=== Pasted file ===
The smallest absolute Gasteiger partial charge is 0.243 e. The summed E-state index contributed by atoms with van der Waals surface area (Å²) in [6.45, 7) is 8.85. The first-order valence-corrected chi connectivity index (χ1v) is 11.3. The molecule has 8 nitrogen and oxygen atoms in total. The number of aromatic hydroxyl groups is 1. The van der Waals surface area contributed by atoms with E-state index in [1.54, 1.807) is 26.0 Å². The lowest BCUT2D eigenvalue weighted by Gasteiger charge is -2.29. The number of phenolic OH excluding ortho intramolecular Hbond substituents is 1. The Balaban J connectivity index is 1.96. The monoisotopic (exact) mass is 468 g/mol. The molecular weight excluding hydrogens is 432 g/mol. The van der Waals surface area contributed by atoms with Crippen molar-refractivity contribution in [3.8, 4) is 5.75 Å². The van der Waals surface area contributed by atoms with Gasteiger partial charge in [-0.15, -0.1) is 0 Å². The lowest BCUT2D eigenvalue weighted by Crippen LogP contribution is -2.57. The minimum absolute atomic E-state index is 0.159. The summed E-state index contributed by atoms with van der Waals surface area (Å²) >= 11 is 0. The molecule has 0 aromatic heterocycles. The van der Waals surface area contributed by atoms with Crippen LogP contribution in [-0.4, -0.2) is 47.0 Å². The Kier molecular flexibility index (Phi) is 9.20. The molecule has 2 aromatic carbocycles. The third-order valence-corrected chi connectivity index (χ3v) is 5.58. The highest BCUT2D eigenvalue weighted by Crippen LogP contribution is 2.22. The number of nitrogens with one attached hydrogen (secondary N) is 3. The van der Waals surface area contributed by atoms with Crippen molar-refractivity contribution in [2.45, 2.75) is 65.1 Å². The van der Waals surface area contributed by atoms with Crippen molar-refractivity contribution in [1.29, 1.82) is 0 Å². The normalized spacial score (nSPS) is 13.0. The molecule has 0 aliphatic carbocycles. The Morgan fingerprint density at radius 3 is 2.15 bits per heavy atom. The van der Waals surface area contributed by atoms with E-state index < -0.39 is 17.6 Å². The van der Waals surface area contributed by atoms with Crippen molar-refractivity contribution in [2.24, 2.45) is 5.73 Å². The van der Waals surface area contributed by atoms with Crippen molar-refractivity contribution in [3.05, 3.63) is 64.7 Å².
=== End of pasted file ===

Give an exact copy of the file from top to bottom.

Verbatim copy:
The smallest absolute Gasteiger partial charge is 0.243 e. The summed E-state index contributed by atoms with van der Waals surface area (Å²) in [6.45, 7) is 8.85. The first-order valence-corrected chi connectivity index (χ1v) is 11.3. The molecule has 8 nitrogen and oxygen atoms in total. The number of aromatic hydroxyl groups is 1. The van der Waals surface area contributed by atoms with E-state index in [1.54, 1.807) is 26.0 Å². The lowest BCUT2D eigenvalue weighted by Gasteiger charge is -2.29. The number of phenolic OH excluding ortho intramolecular Hbond substituents is 1. The Balaban J connectivity index is 1.96. The monoisotopic (exact) mass is 468 g/mol. The molecular weight excluding hydrogens is 432 g/mol. The van der Waals surface area contributed by atoms with Crippen molar-refractivity contribution in [3.8, 4) is 5.75 Å². The van der Waals surface area contributed by atoms with Gasteiger partial charge in [-0.15, -0.1) is 0 Å². The lowest BCUT2D eigenvalue weighted by Crippen LogP contribution is -2.57. The minimum absolute atomic E-state index is 0.159. The summed E-state index contributed by atoms with van der Waals surface area (Å²) >= 11 is 0. The molecule has 0 aromatic heterocycles. The van der Waals surface area contributed by atoms with Crippen LogP contribution in [-0.4, -0.2) is 47.0 Å². The Kier molecular flexibility index (Phi) is 9.20. The molecule has 2 aromatic carbocycles. The third-order valence-corrected chi connectivity index (χ3v) is 5.58. The highest BCUT2D eigenvalue weighted by Crippen LogP contribution is 2.22. The number of nitrogens with one attached hydrogen (secondary N) is 3. The van der Waals surface area contributed by atoms with Crippen molar-refractivity contribution in [2.45, 2.75) is 65.1 Å². The van der Waals surface area contributed by atoms with Crippen molar-refractivity contribution in [1.29, 1.82) is 0 Å². The normalized spacial score (nSPS) is 13.0. The molecule has 0 aliphatic carbocycles. The Morgan fingerprint density at radius 3 is 2.15 bits per heavy atom. The van der Waals surface area contributed by atoms with E-state index < -0.39 is 17.6 Å². The van der Waals surface area contributed by atoms with Crippen molar-refractivity contribution in [2.24, 2.45) is 5.73 Å². The van der Waals surface area contributed by atoms with Crippen molar-refractivity contribution in [3.05, 3.63) is 64.7 Å².